Christmastime 1989

Dear Friends and Other People,

The Craton family apologizes for the slight delay in getting this annual Christmas missive out to all our fans. It seems that one of Debbie’s patients saw the stack of copies while in her office and took them home with her to use as lining material for her talking Tucan’s gilded cage. When asked why she would do such a thing, she tersely replaied that annual Christmas letters are worthy of no higher purpose and that Ann Landers would back her up on that. Fortunately the letters were hastily retrieved before Tucan Turk could provide his opinion on their content, and we can only ask that you excuse both the letter’s tardiness and its arrival.

Be that as it may, this year has been like all the others in the Craton household: weird, bizarre, unique, and occasionally even fun. John Douglas finally finished his sentence in the halls of academe and was grudgingly awarded his Master’s degree in audiology by a cowed but relieved Indiana University faculty. Their relief was not long to last, however, for though they thought they’d seen the last of old John, he returned in January to continue lecturing students on deaf culture and American Sign Language. He said he just couldn’t give up the singular pleasure of introducing new vocabulary to attractive young sophomore coeds. The IU faculty and students were finally free of his influence in June, when John became an employee of Dunn Memorial Hospital in Bedford and helped them begin their first audiology clinic. The clinic barely held its own just by the skin of the pinna for the first few months, but is currently showing signs of just possibly becoming a place of some small but sure — if ill — repute.

Dr. Debbie continues putting up with the various and sundried complaints of her many patients, and sometimes those of her family as well. Finally fed up with it all, however, she fled the country in March (along with her sister and her as yet unborn third child) to tour Spain. They seemed to have enjoyed themselves immensely — though the child’s opinion of the itenerary has yet to be ascertained — and even brought back a number of videotapes variously titled Debbie Does Madrid, Debbie Does Granada, and Debbie Does King Ferdinand’s Royal Throne Room. (Seems as though they could have come up with something more original, but who’s complaining?)

In July this year, said child made his official appearance as Stephen Michael came on the scene. He wasn’t altogether sure whether he wanted to be numbered among our household at first and so maintained respiration for the first few days only upon the insistence of a life-support system. We suppose that after he saw the pitiable condition of his father he decided to pitch in and do what he could to help the situation. He’s doing quite fine now after overcoming a nasty bout with Hyaline membrane disease. He appears to have suffered no long-term ill effects.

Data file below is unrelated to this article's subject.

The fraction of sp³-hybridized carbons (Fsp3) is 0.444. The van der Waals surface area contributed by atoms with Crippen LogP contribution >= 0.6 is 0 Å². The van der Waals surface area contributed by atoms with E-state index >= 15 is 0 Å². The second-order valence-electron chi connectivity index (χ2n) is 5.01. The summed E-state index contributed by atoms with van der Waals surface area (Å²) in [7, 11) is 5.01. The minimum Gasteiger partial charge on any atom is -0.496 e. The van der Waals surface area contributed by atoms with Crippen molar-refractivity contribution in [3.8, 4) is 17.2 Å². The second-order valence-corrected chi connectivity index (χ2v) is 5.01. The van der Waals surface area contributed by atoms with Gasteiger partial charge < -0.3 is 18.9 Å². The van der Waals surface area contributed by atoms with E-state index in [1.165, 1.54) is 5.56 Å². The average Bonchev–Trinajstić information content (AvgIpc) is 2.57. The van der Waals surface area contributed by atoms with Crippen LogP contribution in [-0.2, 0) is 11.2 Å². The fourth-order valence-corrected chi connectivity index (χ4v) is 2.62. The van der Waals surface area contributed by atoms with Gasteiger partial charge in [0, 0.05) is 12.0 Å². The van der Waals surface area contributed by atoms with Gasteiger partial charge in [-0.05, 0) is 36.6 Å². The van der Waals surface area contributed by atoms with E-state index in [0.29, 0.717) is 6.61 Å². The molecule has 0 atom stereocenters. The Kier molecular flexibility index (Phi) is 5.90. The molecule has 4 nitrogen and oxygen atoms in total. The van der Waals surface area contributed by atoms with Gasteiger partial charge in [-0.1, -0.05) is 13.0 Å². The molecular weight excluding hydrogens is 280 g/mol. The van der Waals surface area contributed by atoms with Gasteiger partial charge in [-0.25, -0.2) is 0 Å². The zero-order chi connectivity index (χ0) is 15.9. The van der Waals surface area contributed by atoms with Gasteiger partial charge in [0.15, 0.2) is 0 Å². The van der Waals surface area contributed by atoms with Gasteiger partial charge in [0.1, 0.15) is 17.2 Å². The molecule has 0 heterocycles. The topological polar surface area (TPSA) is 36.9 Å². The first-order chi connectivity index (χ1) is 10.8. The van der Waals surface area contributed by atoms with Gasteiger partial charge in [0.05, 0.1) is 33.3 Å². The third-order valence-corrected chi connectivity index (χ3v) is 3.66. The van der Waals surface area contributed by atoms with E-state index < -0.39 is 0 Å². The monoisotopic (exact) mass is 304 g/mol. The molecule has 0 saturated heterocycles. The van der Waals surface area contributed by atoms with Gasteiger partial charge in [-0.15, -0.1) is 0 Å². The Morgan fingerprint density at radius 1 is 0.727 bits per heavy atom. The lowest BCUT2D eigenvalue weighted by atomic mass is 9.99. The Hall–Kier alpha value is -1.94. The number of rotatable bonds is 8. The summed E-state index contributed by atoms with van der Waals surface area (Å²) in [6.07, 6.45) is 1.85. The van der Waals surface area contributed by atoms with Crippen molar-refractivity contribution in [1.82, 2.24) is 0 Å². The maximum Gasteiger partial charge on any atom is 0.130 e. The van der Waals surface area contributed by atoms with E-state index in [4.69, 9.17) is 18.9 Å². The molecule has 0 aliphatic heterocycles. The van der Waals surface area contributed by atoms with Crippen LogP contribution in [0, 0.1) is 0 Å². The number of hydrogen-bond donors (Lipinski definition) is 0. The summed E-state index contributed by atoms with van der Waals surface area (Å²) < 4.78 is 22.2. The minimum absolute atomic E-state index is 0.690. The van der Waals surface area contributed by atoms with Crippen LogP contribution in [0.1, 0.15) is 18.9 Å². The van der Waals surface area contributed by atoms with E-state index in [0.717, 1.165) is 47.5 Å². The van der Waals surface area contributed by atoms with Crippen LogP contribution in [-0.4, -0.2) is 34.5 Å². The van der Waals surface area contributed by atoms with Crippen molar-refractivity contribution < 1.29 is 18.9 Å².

Debbie herself is not so sure of her own survival, now that she is the mother of three boys. She has astutely observed that TV mothers of three sons invariably die. (Witness Fred McMurray’s wife of “My Three Sons” and all three of the mothers of Adam, Hoss, and Joe Cartwright.) Given her propensity toward television viewing, she has serious (and possibly justifiable) concerns for her own well-being now that we too have a full complement of males in the household.

Stephen’s big brothers are progressing along nicely — in most ways, at any rate. Benjamin began kindergarten this year and has shown remarkable signs of maturation, having already abandoned his preschool sweetheart for another, more mature kindergartner named Jennifer. We’re not sure at this point whether it’s true love or simply their mutual interest in the Bush foreign policy program, but as long as they’re happy we’re not complaining. Jon, on the other hand, is manifesting pre-clinical signs of the Peter Pan syndrome, showing serious second thoughts about potty-training. Having once demonstrated that he is fully capable of exercising appropriate restroom etiquette, he seems utterly content now to rest on his laurels — regardless what else may be occupying the space between his laurels and his trousers. What he lacks in this area, however, he makes up for with his will and determination (i.e., temper). We feel that if he survives his bigger brother’s attempts to stunt his growth by being bludgeoned over the head with blunt instruments, he may manage to grow up to become a great Middle Eastern dictator or some such.

Until that day arrives (or until he becomes general secretary of the Republican National Committee), we wish you all a warm and happy holiday season.

Blissfully yours,
John Douglas, Deborah, Benjamin, Jonathan & Stephen Craton





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